To excel in battle, you need to learn which enemies to pick off first.
3. Save your tricks for the big waves
Stages in POU: The First Smash get tricky fast. When the first seemingly unmanageable wave of monsters swarms down the screen it’s easy to panic and deploy your Terra Strike or smash out a Colossal Cluster, but it’s a terrible idea to do this too early.
After all, there are many more waves coming, generally more difficult than the first, and you won’t stand a chance if your Terra Strike is still recharging and you’ve used up all your spells.
4. Ration your spells
The in-game economy in POU: The First Smash dictates that you’re never going to be wealthy when it comes to spells.
Yes, you can visit the shop and splash out an admittedly reasonable $0.99 on a good amount of Chi, or $1.99 on a starter pack containing Chi and 40 each of the three starter spells (or one of the many other IAPs on offer), but eventually anything you acquire in this way will be spent and you’ll be left earning Chi from battles and rewards.
The problem is, the amount of Chi you earn for finishing a battle is relatively small — realistically, you can afford to use one, maybe two spells in a round without going into the red, so it’s best to just give up rather than spend more than that.
5. Just give up if you die early
There are many ways to prolong an attempt at POU: The First Smash. You can use up spells, deploy your skills, and either spend Chi or watch a video to be reincarnated where you died, but it’s not always worth it.
Far be it from us to discourage you from dreaming of great victories against impossible odds, but if you find yourself being wiped out a few seconds into a round, do yourself a favour and just restart.
6. Get shields
Before starting a stage, POU: The First Smash will offer you a shield. This is the kind of free-to-play pop-up that you’re almost certainly primed to ignore, but it’s well worth grabbing a shield before heading into battle.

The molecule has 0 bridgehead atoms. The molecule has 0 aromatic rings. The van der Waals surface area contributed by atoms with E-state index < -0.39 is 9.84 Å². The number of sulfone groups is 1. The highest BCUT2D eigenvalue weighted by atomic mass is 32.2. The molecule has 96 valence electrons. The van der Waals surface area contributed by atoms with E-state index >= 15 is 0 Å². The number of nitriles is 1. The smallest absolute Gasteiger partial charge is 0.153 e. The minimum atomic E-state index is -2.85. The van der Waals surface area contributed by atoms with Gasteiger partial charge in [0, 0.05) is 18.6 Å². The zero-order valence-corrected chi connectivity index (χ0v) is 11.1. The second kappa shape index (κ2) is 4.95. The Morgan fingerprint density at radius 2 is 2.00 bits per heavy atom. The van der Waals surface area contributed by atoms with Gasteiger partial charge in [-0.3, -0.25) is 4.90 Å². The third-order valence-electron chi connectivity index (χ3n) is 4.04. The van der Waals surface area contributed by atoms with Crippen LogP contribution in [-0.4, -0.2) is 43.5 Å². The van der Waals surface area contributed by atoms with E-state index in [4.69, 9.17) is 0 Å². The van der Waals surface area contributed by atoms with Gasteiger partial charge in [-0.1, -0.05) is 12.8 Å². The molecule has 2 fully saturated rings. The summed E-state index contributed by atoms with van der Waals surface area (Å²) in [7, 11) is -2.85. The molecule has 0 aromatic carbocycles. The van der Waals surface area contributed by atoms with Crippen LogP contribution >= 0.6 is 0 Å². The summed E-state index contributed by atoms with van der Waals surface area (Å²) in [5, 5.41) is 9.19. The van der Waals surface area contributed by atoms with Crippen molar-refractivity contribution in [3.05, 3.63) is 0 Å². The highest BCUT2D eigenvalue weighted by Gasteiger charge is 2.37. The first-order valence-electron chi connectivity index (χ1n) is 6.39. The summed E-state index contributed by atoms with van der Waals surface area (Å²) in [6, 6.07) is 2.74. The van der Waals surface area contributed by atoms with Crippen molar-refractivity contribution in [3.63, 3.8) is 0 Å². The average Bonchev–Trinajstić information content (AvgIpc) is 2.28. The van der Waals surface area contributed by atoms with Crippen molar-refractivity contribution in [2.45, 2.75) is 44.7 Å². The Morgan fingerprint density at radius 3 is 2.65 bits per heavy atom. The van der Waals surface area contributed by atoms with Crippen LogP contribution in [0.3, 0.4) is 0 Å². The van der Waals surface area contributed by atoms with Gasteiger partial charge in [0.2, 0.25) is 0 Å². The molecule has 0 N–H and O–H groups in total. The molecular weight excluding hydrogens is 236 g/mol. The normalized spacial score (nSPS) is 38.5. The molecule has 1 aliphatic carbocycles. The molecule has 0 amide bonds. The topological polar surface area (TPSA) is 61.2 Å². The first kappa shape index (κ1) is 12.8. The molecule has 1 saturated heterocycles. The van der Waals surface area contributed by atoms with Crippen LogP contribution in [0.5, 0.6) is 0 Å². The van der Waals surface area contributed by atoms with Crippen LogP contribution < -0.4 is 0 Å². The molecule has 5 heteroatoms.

The basic and advanced shields are prohibitively expensive, and arguably not worth what they cost, but you can obtain the deluxe extreme shield by watching a video. Do yourself a favour.
7. Check out the Survival mode
There’s also the Survival mode, which opens after completing every 20th level in each Chakra. In this you have the chance to gain an extra amount of Chi for continuing the game more easily. You can also see how you compare to other players.
It’s also worth noting that POU: The First Smash offers daily rewards for playing the game multiple days in a row.
8. Watch the videos
We get it. Watching trailers for other games is not necessarily your idea of a good time. But POU: The First Smash is tough, and you don’t naturally accumulate enough Chi to offset this difficulty, so 30 seconds of video is a small price to pay.
In particular, it’s worth watching videos to acquire an extreme shield before each battle. And whenever you need to be reincarnated during a battle, which is always, 30 seconds of inconvenience is an infinitely more attractive price than shelling out a large amount of Chi.